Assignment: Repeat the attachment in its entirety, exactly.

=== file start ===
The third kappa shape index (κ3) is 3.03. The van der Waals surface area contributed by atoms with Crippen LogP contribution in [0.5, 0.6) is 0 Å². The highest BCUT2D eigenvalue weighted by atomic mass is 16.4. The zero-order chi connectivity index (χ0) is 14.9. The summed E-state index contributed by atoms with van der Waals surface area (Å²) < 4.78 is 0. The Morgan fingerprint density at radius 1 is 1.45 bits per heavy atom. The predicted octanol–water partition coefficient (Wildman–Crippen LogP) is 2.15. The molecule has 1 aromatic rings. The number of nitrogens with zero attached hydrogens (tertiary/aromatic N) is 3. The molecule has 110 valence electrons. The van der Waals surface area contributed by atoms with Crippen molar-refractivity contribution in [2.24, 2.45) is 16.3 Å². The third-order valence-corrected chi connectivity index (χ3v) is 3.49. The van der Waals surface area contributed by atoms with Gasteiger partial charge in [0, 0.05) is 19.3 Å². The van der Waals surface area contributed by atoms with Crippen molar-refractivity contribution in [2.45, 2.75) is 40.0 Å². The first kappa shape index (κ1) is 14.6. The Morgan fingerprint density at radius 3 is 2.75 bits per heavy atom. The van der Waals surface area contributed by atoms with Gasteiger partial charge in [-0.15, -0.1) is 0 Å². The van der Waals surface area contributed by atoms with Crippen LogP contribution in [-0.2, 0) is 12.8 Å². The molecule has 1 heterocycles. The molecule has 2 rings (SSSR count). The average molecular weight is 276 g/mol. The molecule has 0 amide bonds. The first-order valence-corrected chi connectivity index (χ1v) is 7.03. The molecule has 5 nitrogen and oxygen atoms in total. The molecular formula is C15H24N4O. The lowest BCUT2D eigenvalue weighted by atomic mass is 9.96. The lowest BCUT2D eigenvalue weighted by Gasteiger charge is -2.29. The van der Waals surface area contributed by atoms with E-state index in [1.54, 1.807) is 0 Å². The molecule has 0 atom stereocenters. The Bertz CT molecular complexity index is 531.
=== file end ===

The third kappa shape index (κ3) is 3.03. The van der Waals surface area contributed by atoms with Crippen LogP contribution in [0.5, 0.6) is 0 Å². The highest BCUT2D eigenvalue weighted by atomic mass is 16.4. The zero-order chi connectivity index (χ0) is 14.9. The summed E-state index contributed by atoms with van der Waals surface area (Å²) < 4.78 is 0. The Morgan fingerprint density at radius 1 is 1.45 bits per heavy atom. The predicted octanol–water partition coefficient (Wildman–Crippen LogP) is 2.15. The molecule has 1 aromatic rings. The number of nitrogens with zero attached hydrogens (tertiary/aromatic N) is 3. The molecule has 110 valence electrons. The van der Waals surface area contributed by atoms with Crippen molar-refractivity contribution in [2.24, 2.45) is 16.3 Å². The third-order valence-corrected chi connectivity index (χ3v) is 3.49. The van der Waals surface area contributed by atoms with Gasteiger partial charge in [0, 0.05) is 19.3 Å². The van der Waals surface area contributed by atoms with Crippen molar-refractivity contribution in [2.45, 2.75) is 40.0 Å². The first kappa shape index (κ1) is 14.6. The Morgan fingerprint density at radius 3 is 2.75 bits per heavy atom. The van der Waals surface area contributed by atoms with Gasteiger partial charge in [-0.15, -0.1) is 0 Å². The van der Waals surface area contributed by atoms with Crippen LogP contribution in [-0.2, 0) is 12.8 Å². The molecule has 1 heterocycles. The molecule has 2 rings (SSSR count). The average molecular weight is 276 g/mol. The molecule has 0 amide bonds. The first-order valence-corrected chi connectivity index (χ1v) is 7.03. The molecule has 5 nitrogen and oxygen atoms in total. The molecular formula is C15H24N4O. The lowest BCUT2D eigenvalue weighted by atomic mass is 9.96. The lowest BCUT2D eigenvalue weighted by Gasteiger charge is -2.29. The van der Waals surface area contributed by atoms with E-state index in [1.54, 1.807) is 0 Å². The molecule has 0 atom stereocenters. The Bertz CT molecular complexity index is 531.